Friday, Aug. 19, 2005
Dear Diary:

If someone ever comes up to you and tells you that facing your fears will help you conquer them, well I am here to tell you that that is nothing but pure mendacious malarkey.

So here it is, Year 22 of painting my mom-in-law's house. Okay, so it hasn't been exactly 22 years, but it feels like it.

The place is huge, originally built as a stagecoach inn in the 1840's, and now a five bedroom farm house. When I grumble to the spousal unit that an 82-year-old woman, one dog and one cat do not need that kind of room he chortles and points out that a 54-year-old woman does not need acres of garden, either.


Such a tedious job. I have scraped off peeling paint. I have primed bare wood. I have washed off years worth of dirt and pollution with trisodium phosphate and I am about 2/3 of the way through painting the siding.

And I am still afraid of heights. If anything, this endless scrambling up and down ladders has made me even more afraid of heights. When I get up as high as I dare, my knees shake so much the ladder makes a soft vibrating sound. I've had to leave the highest stuff, the peaks that rise above the second floor, for the spousal unit. I just can't psyche myself to go that high.

After four hours of painting I'm just whipped so I can only put in partial days which is making the job drag on. It's not the actual painting that tires me so much as it is my stupid, utterly irrational fear of heights.

And even when I get that part done, there will still be eons and eons of painstaking painting trim around door frames and windows. I don't know what I did in my past life to merit this, but whatever it was I want to say right here right now that I repent it thoroughly.

You might think this is painful enough but wait, it gets even worse. If my cats ever get wind of what I'm about to confess then I'm A Dead Woman.

I have grown fond of the dog.

Me, Marn, the woman who has always held that dogs are a waste of perfectly good fur that could have gone into building a cat, is fond of a dawg.

There are no words for my horror at this unexpected turn of events.

It has been easy to dislike the 35 years' worth of dogs my in-laws owned previously because they were to a dog unruly beasts and two of them had tempers that made them dangerous. The dogs of my friends are equally untrained and jump all over me. When they are tired of that, they jam their noses into areas most private. I have never had much use for dogs but I'm guessing that's mostly because almost all the dogs I've met have not been particularly well-trained.

Whoever owned my mom-in-law's dog, Shadow, before she came to the shelter must have spent an endless amount of time training her because she is an extraordinarily well-mannered pooch.

Shadow takes her role as Dog of the House quite seriously. She goes into guard dog mode the second anyone or any vehicle appears down my mom-in-law's drive. The moment she recognizes you or my mom-in-law calls her off, her manner changes completely and she comes The Welcome Wagon Dog, wagging her tail. We don't have to worry about her temper. She respects personal space and waits for someone to come and pet her. She's not a jumper.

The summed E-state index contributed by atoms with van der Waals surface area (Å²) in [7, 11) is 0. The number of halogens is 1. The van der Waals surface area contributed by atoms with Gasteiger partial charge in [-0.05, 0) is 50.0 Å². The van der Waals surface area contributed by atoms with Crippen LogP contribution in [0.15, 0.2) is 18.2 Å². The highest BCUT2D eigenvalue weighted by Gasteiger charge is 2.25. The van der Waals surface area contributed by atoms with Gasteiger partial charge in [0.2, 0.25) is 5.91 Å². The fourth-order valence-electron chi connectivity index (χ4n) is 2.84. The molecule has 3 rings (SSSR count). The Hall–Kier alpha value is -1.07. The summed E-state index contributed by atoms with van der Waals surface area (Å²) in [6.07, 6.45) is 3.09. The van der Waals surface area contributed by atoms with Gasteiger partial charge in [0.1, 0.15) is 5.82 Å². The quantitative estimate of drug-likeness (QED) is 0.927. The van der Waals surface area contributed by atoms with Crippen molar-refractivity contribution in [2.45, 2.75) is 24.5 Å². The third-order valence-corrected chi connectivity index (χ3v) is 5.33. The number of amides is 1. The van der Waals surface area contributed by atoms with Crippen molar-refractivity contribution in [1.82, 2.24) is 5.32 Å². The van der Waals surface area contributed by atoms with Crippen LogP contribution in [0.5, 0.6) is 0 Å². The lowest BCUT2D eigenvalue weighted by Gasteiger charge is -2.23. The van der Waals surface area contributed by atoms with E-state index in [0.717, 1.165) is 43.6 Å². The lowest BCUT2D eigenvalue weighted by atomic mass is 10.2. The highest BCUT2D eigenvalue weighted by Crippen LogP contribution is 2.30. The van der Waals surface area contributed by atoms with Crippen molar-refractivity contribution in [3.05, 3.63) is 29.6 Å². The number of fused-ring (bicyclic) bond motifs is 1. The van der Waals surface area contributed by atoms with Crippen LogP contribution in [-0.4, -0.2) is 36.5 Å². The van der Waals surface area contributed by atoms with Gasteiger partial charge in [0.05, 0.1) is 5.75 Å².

She's not a roamer, as so many of my in-laws' dogs have been. Let her out in the yard and she stays in the yard. Even cooler, every so often she will wander around looking for my mom-in-law, making sure she is okay.

The dog loves to play, but she's very patient about it. When I climb down off the ladder she will materialize and drop her tennis ball at my feet and then sit, with the same solemn gravity as the best sommelier. Her whole manner says, "For your consideration, a tennis ball. You may throw it if you wish, but if this does not suit you, I understand completely."

So of course this suckers me into throwing the tennis ball, the dog bounds off joyously, captures it, and gambols back to me with the ball, tail wagging furiously. She again drops the ball at my feet with the same solemn gravity. A mangled, disgusting, dog spit covered tennis ball which I again pick up and throw.

I'm thinking the dog has mind control powers. It's the only logical explanation to cover how I the ultimate cat person, has come to like a dawg, not to mention the whole ugliness of multiple handlings of a mangled, disgusting, dog spit covered tennis ball.

No, no we will not even consider that.

Next week is my recovery week from running. I'm at the point where I can run one ten minute mile followed by two 9:13 miles followed by half a mile at 8:34. Not much by zygote standards, but big gains for me in terms of speed and stamina. I'm hoping that taking my cardio down a notch to let my body recover for seven days will give me free, bonus, spare energy to throw into wrapping up the house painting.

Calvin is supposed to come this weekend for the final consult on our landscaping job, heavy equipment to follow sometime next week if he can wrap up another job. It's probably just as well he hasn't shown up any earlier because I know that if I had dirt to play in I would probably become, um, distracted and the odds of my mom-in-law's house actually getting finished would drop precipitously.

There's something about the sight and smell of fresh, new earth that is irresistible for me. So much life, so much promise.


P.S.—Carrie is running in the "Sacremento Valley AIDS Run Walk if you're looking for a good cause to support.

Mileage on the Marnometer: 858.72 miles. 10 per cent rubber duck10 per cent rubber duck10 per cent rubber duck10 per cent rubber duckhalf way smooch10 per cent rubber duck Over half way there. Oh, man, please let this be over

Goal for 2005: 1,250 miles - 2000 kilometers

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